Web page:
Picture perfect play

Johnny Latchkey’s Picture Perfect Life

David Rodriguez and Cynthia Karley rehearse their roles as Johnny Latchkey and Trisha Tanue in Johnny Latchkey’s Picture Perfect Life.

David Rodriguez and Cynthia Karley rehearse their roles as Johnny Latchkey and Trisha Tanue in Johnny Latchkey’s Picture Perfect Life.

Photo By David Robert

It’s a Sunday evening, and a dozen or so high school students are huddled in the rain outside the First Methodist Church downtown, waiting for rehearsal to begin. One girl brought cupcakes, and the teens gather around, helping themselves. Others horse around, chasing each other through the parking lot and giving piggyback rides. In fact, there are more kids here tonight than there are roles to play—and that’s exactly how writer and director Pan Pantoja wants it.

Johnny Latchkey’s Picture Perfect Life is a joint production presented by Rainshadow Community Charter High School and Silver Stage High School. The actors consist of students and faculty members from both schools. The hour-long, sometimes controversial, play leads the audience through a therapy session with troubled teen Johnny Latchkey. His problems include one brother who commits suicide, another brother addicted to drugs, and a girlfriend with an abusive father—in other words, problems the play’s at-risk student actors can relate to.

“It’s about Johnny Latchkey and how he views life in his head,” says David Rodriguez, who plays the title character. “He has a lot of problems, and it shows how he deals with them and with his loved ones.” Much of the action, Rodriguez says, takes place in Johnny’s thoughts. “All the events go back and forth through time. You’re seeing how he registers it in his mind,” he explains.

Rodriguez, 18, is a senior at Rainshadow, and he says he’s enjoyed his introduction to theater. “It’s been great,” Rodriguez says. “This is my first time acting and singing and meeting these types of people. But I really enjoy coming here each day.” He’s a little nervous about singing in front of an audience, despite having taken voice lessons to prepare for the role.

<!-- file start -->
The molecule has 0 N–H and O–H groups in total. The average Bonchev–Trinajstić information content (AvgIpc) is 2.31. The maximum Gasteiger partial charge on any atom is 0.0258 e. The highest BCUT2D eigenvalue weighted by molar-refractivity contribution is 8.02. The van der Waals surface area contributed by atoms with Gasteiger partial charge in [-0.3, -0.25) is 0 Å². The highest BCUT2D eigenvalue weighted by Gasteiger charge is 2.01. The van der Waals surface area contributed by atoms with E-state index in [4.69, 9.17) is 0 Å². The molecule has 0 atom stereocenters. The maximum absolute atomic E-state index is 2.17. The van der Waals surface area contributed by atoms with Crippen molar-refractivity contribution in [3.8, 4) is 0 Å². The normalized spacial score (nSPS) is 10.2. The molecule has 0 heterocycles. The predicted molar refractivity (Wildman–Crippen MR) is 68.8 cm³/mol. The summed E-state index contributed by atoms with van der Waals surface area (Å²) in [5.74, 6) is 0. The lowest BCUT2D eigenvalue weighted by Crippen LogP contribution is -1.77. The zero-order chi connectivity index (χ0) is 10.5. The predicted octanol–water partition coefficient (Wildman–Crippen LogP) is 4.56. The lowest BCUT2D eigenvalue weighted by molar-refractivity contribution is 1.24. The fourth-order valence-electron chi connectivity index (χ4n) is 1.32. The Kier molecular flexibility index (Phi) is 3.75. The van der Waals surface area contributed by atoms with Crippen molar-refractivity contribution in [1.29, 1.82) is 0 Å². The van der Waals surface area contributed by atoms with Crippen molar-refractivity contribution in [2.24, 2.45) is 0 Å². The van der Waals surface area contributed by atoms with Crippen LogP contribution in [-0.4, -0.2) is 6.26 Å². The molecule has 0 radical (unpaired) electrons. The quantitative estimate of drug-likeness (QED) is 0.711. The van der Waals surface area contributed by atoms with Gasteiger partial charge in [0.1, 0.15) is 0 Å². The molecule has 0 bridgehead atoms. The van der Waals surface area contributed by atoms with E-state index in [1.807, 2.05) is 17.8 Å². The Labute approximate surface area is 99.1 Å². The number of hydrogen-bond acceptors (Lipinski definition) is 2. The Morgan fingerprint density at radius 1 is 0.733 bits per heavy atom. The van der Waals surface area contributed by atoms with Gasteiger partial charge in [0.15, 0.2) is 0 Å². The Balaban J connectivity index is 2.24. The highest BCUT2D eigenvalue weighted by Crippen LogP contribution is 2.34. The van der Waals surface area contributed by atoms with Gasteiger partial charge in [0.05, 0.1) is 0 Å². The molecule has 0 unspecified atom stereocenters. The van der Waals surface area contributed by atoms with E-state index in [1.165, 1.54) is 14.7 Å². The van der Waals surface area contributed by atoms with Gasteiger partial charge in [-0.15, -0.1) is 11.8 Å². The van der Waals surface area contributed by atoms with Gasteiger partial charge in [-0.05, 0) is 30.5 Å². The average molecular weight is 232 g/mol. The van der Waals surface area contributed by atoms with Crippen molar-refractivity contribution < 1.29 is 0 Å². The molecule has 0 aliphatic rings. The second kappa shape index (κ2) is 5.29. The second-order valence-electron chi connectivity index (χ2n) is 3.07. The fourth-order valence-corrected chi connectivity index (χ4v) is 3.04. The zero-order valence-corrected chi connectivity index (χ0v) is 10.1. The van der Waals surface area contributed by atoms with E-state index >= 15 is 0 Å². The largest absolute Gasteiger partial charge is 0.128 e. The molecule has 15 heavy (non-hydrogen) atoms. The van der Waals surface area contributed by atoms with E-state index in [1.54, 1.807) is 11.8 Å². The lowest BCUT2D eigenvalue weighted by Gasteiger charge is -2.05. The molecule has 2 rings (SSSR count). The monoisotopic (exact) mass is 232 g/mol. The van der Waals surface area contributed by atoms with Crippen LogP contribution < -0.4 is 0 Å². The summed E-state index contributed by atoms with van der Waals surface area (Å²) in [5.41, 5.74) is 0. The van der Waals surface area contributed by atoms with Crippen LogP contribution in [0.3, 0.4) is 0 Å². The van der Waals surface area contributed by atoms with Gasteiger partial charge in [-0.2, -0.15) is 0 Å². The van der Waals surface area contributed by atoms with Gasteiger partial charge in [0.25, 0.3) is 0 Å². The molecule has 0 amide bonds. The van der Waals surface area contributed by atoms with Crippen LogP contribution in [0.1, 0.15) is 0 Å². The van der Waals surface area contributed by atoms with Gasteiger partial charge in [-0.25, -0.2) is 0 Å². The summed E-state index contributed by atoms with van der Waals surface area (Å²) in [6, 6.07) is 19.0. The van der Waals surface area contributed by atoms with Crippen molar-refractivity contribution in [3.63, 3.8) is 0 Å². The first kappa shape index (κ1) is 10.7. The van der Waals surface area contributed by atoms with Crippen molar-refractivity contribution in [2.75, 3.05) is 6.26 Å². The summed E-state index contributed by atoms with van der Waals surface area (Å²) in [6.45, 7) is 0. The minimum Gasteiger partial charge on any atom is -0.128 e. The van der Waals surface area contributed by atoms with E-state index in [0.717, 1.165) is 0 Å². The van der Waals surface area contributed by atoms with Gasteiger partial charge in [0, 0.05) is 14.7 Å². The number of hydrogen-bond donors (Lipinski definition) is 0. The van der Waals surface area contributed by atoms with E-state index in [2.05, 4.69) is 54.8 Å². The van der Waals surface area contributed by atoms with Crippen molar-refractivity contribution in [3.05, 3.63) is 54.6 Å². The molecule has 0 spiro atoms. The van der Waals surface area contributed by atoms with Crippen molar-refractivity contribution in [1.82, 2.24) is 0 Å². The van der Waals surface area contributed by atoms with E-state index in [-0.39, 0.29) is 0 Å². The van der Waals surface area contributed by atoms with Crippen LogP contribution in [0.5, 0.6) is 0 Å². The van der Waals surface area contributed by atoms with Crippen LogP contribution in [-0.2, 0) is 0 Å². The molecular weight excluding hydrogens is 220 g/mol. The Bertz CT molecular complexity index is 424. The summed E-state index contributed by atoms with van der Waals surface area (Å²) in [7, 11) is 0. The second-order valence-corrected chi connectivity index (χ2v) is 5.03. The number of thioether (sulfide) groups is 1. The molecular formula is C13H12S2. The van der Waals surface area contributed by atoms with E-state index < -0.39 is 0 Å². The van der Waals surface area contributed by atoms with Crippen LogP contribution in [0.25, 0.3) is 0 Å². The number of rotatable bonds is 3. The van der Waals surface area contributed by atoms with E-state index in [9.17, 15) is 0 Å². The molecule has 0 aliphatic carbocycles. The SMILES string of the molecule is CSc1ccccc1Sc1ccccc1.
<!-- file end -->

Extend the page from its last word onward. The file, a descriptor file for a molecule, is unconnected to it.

"[The play has] brought my attention to things that go on, things that people don’t think about a lot,” says Rodriguez. “It will reach out to many people in different ways.”

Director Pan Pantoja, 24, is a professional artist and Rainshadow’s drama teacher. Although this is not his first production of Johnny Latchkey, Pantoja is excited about the opportunity to work with at-risk kids directly. “I believe that this play should be put up everywhere,” he says. “This play helps.”

Pantoja says he’s never done the play with a group this young. “These kids took to it right away,” he says. The actors gather onstage, practicing scales to warm up. “Many of them have never acted or sung before,” he says. “Now listen to them—they can sing!”

Not only do the play’s message and themes speak to the students, but the daily rehearsals also give them a place to go and involvement in an activity. “I’m glad they’re doing this instead of what they regularly do,” Pantoja says. “We give them the choice of being here and making a difference.”

Warm-ups finished, the actors have put on their costumes: black long-sleeved shirts painted with brightly colored, expressionistic depictions of internal organs and rib cages. One actor turns around, revealing a detailed spinal column painted onto the back of his shirt.

Rodriguez is back onstage, standing in the center of the group. “This is my world, this is your world, this is our world,” they sing in chorus. Both the teachers and the students hope their production of Johnny Latchkey will make that world a little better.